Person posing with helium refrigerators (helium cold boxes) at the U.S. department of energy. The refrigerators are light blue/gray and the walkway handrails surrounding them are yellow.

U.S. Department of Energy/Wikimedia Commons

The helium cold box, a piece of equipment used to condense gaseous helium into liquid form, was faltering throughout 2023 due to a vacuum seal leak. They’ve been able to solve the issue and now hope to begin full-scale production in February 2024.


Renergen’s Unique Positioning in Africa

Renergen’s strike of helium in South Africa is uniquely positioned. Since helium supply is erratic worldwide, their operation is welcomed as a much-needed additional global player. 

A large line of liquid helium containers at the U.S. helium tank farm. The tanks are painted faint yellow and lie lengthwise in a row.

U.S. Department of Energy/Wikimedia Commons

There is, in fact, no other commercial producer of helium on the continent, setting their plant up for enormous success.


Phase One and Phase Two Projects

The company plans to roll out and increase their production efforts across a multi-year period using two projects.

The central business district in Johannesburg, South Africa. The business skyline is visible in the background, with a bridge running over trains in the middle ground, and smaller buildings in the foreground.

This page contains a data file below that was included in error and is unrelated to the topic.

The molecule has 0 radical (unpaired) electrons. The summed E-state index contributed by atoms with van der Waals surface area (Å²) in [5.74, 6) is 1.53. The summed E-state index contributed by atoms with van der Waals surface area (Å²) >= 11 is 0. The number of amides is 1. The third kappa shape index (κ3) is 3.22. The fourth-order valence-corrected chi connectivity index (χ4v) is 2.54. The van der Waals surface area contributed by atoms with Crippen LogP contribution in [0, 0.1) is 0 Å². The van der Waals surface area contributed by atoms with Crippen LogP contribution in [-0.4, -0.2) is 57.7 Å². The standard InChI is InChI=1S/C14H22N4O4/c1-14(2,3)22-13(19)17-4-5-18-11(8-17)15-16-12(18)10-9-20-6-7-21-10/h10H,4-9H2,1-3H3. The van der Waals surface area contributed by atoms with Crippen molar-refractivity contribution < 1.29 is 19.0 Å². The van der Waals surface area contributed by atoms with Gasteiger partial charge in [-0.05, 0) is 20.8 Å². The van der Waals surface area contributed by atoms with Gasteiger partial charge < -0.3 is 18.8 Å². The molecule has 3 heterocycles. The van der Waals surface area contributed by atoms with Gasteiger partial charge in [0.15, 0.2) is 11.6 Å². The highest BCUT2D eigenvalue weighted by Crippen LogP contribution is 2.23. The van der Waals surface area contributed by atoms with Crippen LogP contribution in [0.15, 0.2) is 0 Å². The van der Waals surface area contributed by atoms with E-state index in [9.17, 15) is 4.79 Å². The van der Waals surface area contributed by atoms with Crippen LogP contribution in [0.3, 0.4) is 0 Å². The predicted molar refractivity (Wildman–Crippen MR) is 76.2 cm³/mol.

Evan Bench/Wikimedia Commons

The first project aims to extract and produce enough helium to satisfy all of South Africa’s needs. The second project will significantly increase production to the point that Renergen will supply 6-8% of the world’s helium.


Share Price Fall in Q4 of 2023

Renergen has set its sights on a huge picture. They’re aspirations are global, and they’re carefully working their way toward realizing their goals.

The floor of the New York Stock Exchange. Stock traders mill about among numerous screens sharing stock data.

Carol M. Highsmith/Wikimedia Commons

Unfortunately, even though they’ve received funding pledges for their projects from the U.S. government and South Africa’s Standard Bank, the company faced financial blows in the final quarter of 2023. Their share price significantly fell across Q4.


Transparency Criticisms

With so much going for the company, why would share prices be falling just as they begin to ramp up their production efforts and secure funding?

An iPhone lying on a table. The display shows the app icons for Instagram, Facebook, and Twitter.


Experts at CNN have claimed that the share price fall is likely linked to criticisms over transparency that Renergen has faced. Stefan Marani, the company’s CEO has faith that they can overcome investor doubt and move forward with their phased projects.


The Future of Renergen

In December 2023, raised additional equity for its projects by selling 5.5% of its equity to two Johannesburg-based investment management groups. A new plan to raise more involves obtaining listing on the US Nasdaq stock market via an initial public offering.

A man and two women sit at a conference table during an investors summit.

GES 2016/Wikimedia Commons

Further, the company plans to consistently battle doubts that investors may have about their operation. Marani has no illusions about the uphill fight before them: “Building up confidence is going to take a very long time.” The fixed vacuum leak and the beginning of successful production in February are the first step in overcoming investor hesitation.